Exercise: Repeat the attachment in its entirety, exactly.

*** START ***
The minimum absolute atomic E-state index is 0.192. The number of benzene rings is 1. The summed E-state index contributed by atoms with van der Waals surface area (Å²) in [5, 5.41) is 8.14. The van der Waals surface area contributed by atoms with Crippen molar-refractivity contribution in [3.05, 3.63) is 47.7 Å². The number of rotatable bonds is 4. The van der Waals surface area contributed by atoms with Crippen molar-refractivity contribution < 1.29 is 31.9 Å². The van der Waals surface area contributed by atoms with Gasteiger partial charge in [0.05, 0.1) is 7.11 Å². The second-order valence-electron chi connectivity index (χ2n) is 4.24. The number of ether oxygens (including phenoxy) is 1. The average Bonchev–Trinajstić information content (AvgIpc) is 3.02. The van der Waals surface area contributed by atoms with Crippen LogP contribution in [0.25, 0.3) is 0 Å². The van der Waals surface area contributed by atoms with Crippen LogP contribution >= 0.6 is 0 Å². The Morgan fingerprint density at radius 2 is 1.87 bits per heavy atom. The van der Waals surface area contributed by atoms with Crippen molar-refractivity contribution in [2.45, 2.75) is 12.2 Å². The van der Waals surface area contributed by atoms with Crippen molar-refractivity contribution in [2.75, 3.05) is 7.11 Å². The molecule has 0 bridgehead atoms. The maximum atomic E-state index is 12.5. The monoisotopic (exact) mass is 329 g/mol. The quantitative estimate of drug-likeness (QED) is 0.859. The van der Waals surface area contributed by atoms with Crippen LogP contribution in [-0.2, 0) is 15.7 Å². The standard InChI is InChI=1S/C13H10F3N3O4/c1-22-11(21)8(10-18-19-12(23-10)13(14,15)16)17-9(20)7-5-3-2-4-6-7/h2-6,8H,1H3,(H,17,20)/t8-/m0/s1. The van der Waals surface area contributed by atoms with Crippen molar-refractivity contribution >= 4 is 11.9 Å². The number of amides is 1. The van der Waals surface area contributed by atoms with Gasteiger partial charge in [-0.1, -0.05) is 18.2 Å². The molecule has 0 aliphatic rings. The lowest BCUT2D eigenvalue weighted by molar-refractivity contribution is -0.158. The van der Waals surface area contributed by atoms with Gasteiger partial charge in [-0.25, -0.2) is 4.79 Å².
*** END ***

The minimum absolute atomic E-state index is 0.192. The number of benzene rings is 1. The summed E-state index contributed by atoms with van der Waals surface area (Å²) in [5, 5.41) is 8.14. The van der Waals surface area contributed by atoms with Crippen molar-refractivity contribution in [3.05, 3.63) is 47.7 Å². The number of rotatable bonds is 4. The van der Waals surface area contributed by atoms with Crippen molar-refractivity contribution < 1.29 is 31.9 Å². The van der Waals surface area contributed by atoms with Gasteiger partial charge in [0.05, 0.1) is 7.11 Å². The second-order valence-electron chi connectivity index (χ2n) is 4.24. The number of ether oxygens (including phenoxy) is 1. The average Bonchev–Trinajstić information content (AvgIpc) is 3.02. The van der Waals surface area contributed by atoms with Crippen LogP contribution in [0.25, 0.3) is 0 Å². The van der Waals surface area contributed by atoms with Crippen LogP contribution >= 0.6 is 0 Å². The Morgan fingerprint density at radius 2 is 1.87 bits per heavy atom. The van der Waals surface area contributed by atoms with Crippen molar-refractivity contribution in [2.45, 2.75) is 12.2 Å². The van der Waals surface area contributed by atoms with Crippen molar-refractivity contribution in [2.75, 3.05) is 7.11 Å². The molecule has 0 bridgehead atoms. The maximum atomic E-state index is 12.5. The monoisotopic (exact) mass is 329 g/mol. The quantitative estimate of drug-likeness (QED) is 0.859. The van der Waals surface area contributed by atoms with Crippen LogP contribution in [-0.2, 0) is 15.7 Å². The standard InChI is InChI=1S/C13H10F3N3O4/c1-22-11(21)8(10-18-19-12(23-10)13(14,15)16)17-9(20)7-5-3-2-4-6-7/h2-6,8H,1H3,(H,17,20)/t8-/m0/s1. The van der Waals surface area contributed by atoms with Crippen molar-refractivity contribution >= 4 is 11.9 Å². The number of amides is 1. The van der Waals surface area contributed by atoms with Gasteiger partial charge in [-0.1, -0.05) is 18.2 Å². The molecule has 0 aliphatic rings. The lowest BCUT2D eigenvalue weighted by molar-refractivity contribution is -0.158. The van der Waals surface area contributed by atoms with Gasteiger partial charge in [-0.25, -0.2) is 4.79 Å².